September 23, 2016

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The Future of Play | Designing the Future

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To Rivkah Sass, executive director, Sacramento Public Library (SPL), CA, there is no greater enemy to young children than the “play gap”—the shrinking time to explore, invent, and run amok. Hence the Sacramento Play Summit (SPS), a one-day program for parents, teachers, caregivers, and librarians to discuss play, why it’s important, and how to bring more of it to children.

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The Future of Futures | Designing the Future

Illustration ©2016 Daniel Hertzberg

Human-centered design, a highly creative approach to problem solving, is gaining popularity in libraries as they plan for what lies ahead. Also known as design thinking, it focuses on defining and then resolving concerns by paying attention to the needs, aspirations, and wishes of people—in the case of libraries, not only a library’s patrons but its staff, administration, and members of the community who may not be library customers…yet.

What’s After Pokémon Go? Explore Augmented Reality Sept 13 | SLJ ISTE Webcast Series

This fall series, sponsored by littleBits, explores the education technology topics educators are talking about this school year, from virtual reality and STEAM to popular culture and digital literacy.

What’s After Pokémon Go? Explore Augmented Reality Sept 13 | SLJ ISTE Webcast Series

This fall series, sponsored by littleBits, explores the education technology topics educators are talking about this school year, from virtual reality and STEAM to popular culture and digital literacy.

Birmingham Public Library Board Funds Innovative Cool Awards

Birmingham Public Library Board presents the first Innovative Cool Award to help fund the Career Survival Program at Pratt City Branch Library. L-R: Library Trustee Eunice Johnson Rogers, Library Trustee Gwen Amamoo, Pratt City Library Branch Manager Deborah Drake Blackmon, and Byron Williams of Pratt City Library.

While many libraries have come up with creative rewards for staff innovation, the Birmingham Public Library (BPL) Innovative Cool Awards do double duty. The monthly award, funded and run by BPL’s ten-member Board of Trustees, is an incentive for staff to develop—and promote—engaging new programs and workshops, and also a way to connect the board with staff.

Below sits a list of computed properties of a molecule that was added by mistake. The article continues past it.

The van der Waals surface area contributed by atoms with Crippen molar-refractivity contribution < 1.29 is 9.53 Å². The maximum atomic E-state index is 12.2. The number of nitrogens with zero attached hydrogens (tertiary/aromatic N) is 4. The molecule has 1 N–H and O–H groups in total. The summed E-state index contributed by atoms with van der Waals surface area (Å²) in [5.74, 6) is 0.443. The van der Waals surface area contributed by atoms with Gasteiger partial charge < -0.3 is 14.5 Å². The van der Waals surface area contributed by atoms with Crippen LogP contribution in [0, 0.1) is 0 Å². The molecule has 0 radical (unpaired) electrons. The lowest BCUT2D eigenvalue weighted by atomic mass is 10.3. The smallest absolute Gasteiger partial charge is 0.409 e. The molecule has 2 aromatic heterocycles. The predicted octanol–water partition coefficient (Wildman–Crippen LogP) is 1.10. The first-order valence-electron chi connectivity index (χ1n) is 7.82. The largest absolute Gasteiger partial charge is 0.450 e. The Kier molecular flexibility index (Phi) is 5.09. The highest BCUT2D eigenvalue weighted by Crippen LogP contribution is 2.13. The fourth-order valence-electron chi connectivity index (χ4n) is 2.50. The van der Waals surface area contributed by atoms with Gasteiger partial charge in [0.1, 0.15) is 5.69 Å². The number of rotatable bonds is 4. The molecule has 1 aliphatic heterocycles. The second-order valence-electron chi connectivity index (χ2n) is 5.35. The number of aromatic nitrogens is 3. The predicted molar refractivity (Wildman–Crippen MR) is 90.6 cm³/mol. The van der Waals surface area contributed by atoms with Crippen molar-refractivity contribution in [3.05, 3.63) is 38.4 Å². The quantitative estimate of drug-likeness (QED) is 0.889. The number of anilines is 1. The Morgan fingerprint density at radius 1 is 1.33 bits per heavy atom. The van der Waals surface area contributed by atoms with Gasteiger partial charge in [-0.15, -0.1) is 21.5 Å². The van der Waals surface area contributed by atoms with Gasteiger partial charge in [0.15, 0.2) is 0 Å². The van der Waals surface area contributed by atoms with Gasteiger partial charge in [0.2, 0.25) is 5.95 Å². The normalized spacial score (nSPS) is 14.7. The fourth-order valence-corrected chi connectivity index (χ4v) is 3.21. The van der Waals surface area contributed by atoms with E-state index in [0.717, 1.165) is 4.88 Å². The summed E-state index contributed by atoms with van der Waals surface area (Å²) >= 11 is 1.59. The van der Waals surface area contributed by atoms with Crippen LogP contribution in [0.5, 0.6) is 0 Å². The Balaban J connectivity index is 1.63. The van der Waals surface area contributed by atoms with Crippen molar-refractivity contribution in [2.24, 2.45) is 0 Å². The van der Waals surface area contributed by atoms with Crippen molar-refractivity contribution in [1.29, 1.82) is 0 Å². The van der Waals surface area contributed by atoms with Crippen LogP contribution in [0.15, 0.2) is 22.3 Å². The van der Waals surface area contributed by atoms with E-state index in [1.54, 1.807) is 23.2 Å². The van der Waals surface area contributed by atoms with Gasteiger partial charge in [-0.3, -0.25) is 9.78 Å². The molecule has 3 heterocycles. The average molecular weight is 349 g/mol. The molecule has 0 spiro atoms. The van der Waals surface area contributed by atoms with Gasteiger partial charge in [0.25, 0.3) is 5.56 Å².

Pokémon GO: What Do Librarians Need To Know?

Where’s Pikachu? How libraries are connecting with patrons over this wildly popular new virtual treasure hunt that uses geolocation—and why the game raises privacy concerns.

Queens Library Steps Forward with Google ‘Computer Science First’ Kid Club

Former New York City Mayor David Dinkins was on hand to cheer the city’s first public library-based sites, 26 branches in Queens, a county of 2.3 million that’s one of the most ethnically diverse in the country.

Word of Mouth | Language Learning

ENGAGING ENGLISH (Clockwise from top l.): New Americans Corner in Nashville Public Library’s (NPL) Southeast Branch;  Nashville patron shows off her new library card; ready to write at NPL; NPL adult literacy coordinator Megan Godbey (l.) offers computer help; Carnegie Library of Pittsburgh’s Let’s Speak English group

Programming that supports English-language learning (ELL) is not new in the world of public libraries. Kenneth English, associate director of adult learning centers at the New York Public Library (NYPL), has seen “photos and notices from around 1920 promoting classes in Manhattan’s Lower East Side immigrant neighborhoods.” While ELL programming has existed for nearly 100 years, modern libraries continue to update their offerings to fit the needs of their communities. Innovative and traditional projects that are responsive to demographic shifts and capitalize on local people power are key to best serving library customers working on their English-language skills.

ALA, Google Launch “Libraries Ready to Code”

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On April 13, the American Library Association (ALA) and Google announced the “Libraries Ready to Code” project, which will investigate the current status of computer programming activities in U.S. public and K–12 libraries with the goal of ultimately broadening the reach and scope of these coding programs. The project will include an environmental scan, practitioner interviews, focus groups, and site visits, and particular attention will be focused on opportunities that libraries are providing to minorities, girls, and other groups that are currently underrepresented in computer science and related fields, according to an announcement. The results of the project will be used to further engagement by ALA, and to inform a computer science policy agenda as part of the ALA Office for Information Technology Policy’s (OITP) Youth and Technology program.

Roger Rosen Appointed Senior Advisor for National Policy Advocacy

The leader of Rosen Publishing assumes key role in advancing the thinking and learning of youth in our digital society.